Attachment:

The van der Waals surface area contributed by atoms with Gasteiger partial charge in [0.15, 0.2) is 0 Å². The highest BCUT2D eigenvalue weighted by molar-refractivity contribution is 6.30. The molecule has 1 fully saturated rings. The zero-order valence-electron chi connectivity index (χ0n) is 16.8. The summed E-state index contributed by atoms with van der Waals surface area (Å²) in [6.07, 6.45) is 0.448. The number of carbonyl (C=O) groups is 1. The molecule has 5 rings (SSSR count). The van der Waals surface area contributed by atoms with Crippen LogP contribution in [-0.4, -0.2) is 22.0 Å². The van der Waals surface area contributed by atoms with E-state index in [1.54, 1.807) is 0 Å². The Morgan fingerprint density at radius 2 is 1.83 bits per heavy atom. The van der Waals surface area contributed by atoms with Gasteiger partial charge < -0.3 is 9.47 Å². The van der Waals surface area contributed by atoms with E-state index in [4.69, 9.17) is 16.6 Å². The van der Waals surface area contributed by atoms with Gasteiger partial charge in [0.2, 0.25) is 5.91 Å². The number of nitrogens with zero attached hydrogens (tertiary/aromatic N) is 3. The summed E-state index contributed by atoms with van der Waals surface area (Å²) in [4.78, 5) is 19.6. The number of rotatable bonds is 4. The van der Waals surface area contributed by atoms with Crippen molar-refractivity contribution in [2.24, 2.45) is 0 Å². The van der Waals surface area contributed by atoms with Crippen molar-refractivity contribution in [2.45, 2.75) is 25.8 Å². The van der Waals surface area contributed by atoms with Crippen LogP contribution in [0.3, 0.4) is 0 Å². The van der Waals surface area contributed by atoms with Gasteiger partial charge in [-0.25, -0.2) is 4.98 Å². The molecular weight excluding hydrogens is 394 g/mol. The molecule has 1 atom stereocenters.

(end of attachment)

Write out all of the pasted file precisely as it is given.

The van der Waals surface area contributed by atoms with Gasteiger partial charge in [0.15, 0.2) is 0 Å². The highest BCUT2D eigenvalue weighted by molar-refractivity contribution is 6.30. The molecule has 1 fully saturated rings. The zero-order valence-electron chi connectivity index (χ0n) is 16.8. The summed E-state index contributed by atoms with van der Waals surface area (Å²) in [6.07, 6.45) is 0.448. The number of carbonyl (C=O) groups is 1. The molecule has 5 rings (SSSR count). The van der Waals surface area contributed by atoms with Crippen LogP contribution in [-0.4, -0.2) is 22.0 Å². The van der Waals surface area contributed by atoms with E-state index in [1.54, 1.807) is 0 Å². The Morgan fingerprint density at radius 2 is 1.83 bits per heavy atom. The van der Waals surface area contributed by atoms with Gasteiger partial charge < -0.3 is 9.47 Å². The van der Waals surface area contributed by atoms with E-state index in [4.69, 9.17) is 16.6 Å². The van der Waals surface area contributed by atoms with Gasteiger partial charge in [0.2, 0.25) is 5.91 Å². The number of nitrogens with zero attached hydrogens (tertiary/aromatic N) is 3. The summed E-state index contributed by atoms with van der Waals surface area (Å²) in [4.78, 5) is 19.6. The number of rotatable bonds is 4. The van der Waals surface area contributed by atoms with Crippen molar-refractivity contribution in [2.24, 2.45) is 0 Å². The van der Waals surface area contributed by atoms with Crippen molar-refractivity contribution in [2.45, 2.75) is 25.8 Å². The van der Waals surface area contributed by atoms with Crippen LogP contribution in [0.3, 0.4) is 0 Å². The van der Waals surface area contributed by atoms with Gasteiger partial charge in [-0.25, -0.2) is 4.98 Å². The molecular weight excluding hydrogens is 394 g/mol. The molecule has 1 atom stereocenters.